Funeral director by day, songwriter by night, Toronto singer/songwriter Sagen Pearse has just released the latest music video from his debut album, Nuclear Home. The three-minute, 15-second spanning folk song is called “Haunted” and was released under the moniker Hollowsage & the Three Mile Islanders.
“Haunted,” some might ask?
As someone who clocks in and bears witness to the frontlines of human grief on a near-daily basis, it’s understandable that the up-and-coming musician would cover the ground of dark subject matter.
Monsters, death and darkness… You name it, he’s written it.
Ultimately though, Sagen always wanted to use his platform and natural storytelling abilities to share soothing songs for people who are struggling with the unfortunate and necessary truths of life; as a body of art that might help them cope with the bittersweet nature of reality.
Sagen began performing covers at a local open mic night hosted by producer Kevin Ker (Future History) a few years back. After his debut performance, he was encouraged to attend weekly and play some of his original music. Since then, Sagen has garnered a dedicated following across Canada by playing intimate shows to crowds all across Ontario and beyond.
Prior to “Haunted,” “Monsters” and “Naturally Disastrous” were released as standalone singles before the release of Hollowsage & the Three Mile Islanders’ debut album, Nuclear Home, this past February. As described by Sagen, Nuclear Home is a collection of folk tracks filled with stories of heartache, honesty and overall hope.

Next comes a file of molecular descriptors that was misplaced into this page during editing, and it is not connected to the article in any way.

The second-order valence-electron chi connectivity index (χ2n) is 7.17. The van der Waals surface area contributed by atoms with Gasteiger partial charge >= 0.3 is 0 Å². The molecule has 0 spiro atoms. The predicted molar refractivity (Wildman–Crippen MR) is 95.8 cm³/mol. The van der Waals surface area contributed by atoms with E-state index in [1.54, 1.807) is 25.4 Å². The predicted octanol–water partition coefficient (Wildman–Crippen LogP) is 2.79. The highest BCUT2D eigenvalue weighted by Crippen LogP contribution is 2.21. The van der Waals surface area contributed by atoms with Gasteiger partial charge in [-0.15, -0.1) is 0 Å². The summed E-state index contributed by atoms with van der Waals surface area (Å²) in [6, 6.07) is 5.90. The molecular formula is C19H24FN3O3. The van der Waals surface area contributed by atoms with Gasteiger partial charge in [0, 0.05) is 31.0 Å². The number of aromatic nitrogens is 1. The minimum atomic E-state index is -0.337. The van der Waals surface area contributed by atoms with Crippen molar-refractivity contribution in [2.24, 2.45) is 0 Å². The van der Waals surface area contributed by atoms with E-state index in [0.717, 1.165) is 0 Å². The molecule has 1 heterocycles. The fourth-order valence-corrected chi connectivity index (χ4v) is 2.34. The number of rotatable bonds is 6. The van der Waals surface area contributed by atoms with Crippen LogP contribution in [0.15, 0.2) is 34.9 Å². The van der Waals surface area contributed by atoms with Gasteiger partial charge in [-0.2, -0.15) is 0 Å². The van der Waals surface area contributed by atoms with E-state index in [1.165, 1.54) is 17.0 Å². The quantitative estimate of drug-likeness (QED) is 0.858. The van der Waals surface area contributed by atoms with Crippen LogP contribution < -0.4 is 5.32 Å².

Along with “Haunted,” the remainder of Hollowsage’s record was recorded in the span of only three days at Union Sound Studio in Toronto. Sagen wrote the entire 12-track release, while Ker produced it. Additionally, Ker contributes electric guitar in the band.
The two remaining Three Mile Islanders, as Sagen calls them, are Markham-based drummer Justin Dillon and bassist/keyboardist Quincy Bullen, also from Markham.
During the ongoing COVID-19 pandemic, Sagen has encouraged his fans to stay safe by staying at home to help mitigate the risk of spreading the virus. As an added measure, the Sault Ste. Marie-born, Markham-based musician opted to play online shows only until the global health crisis is merely an issue of the past.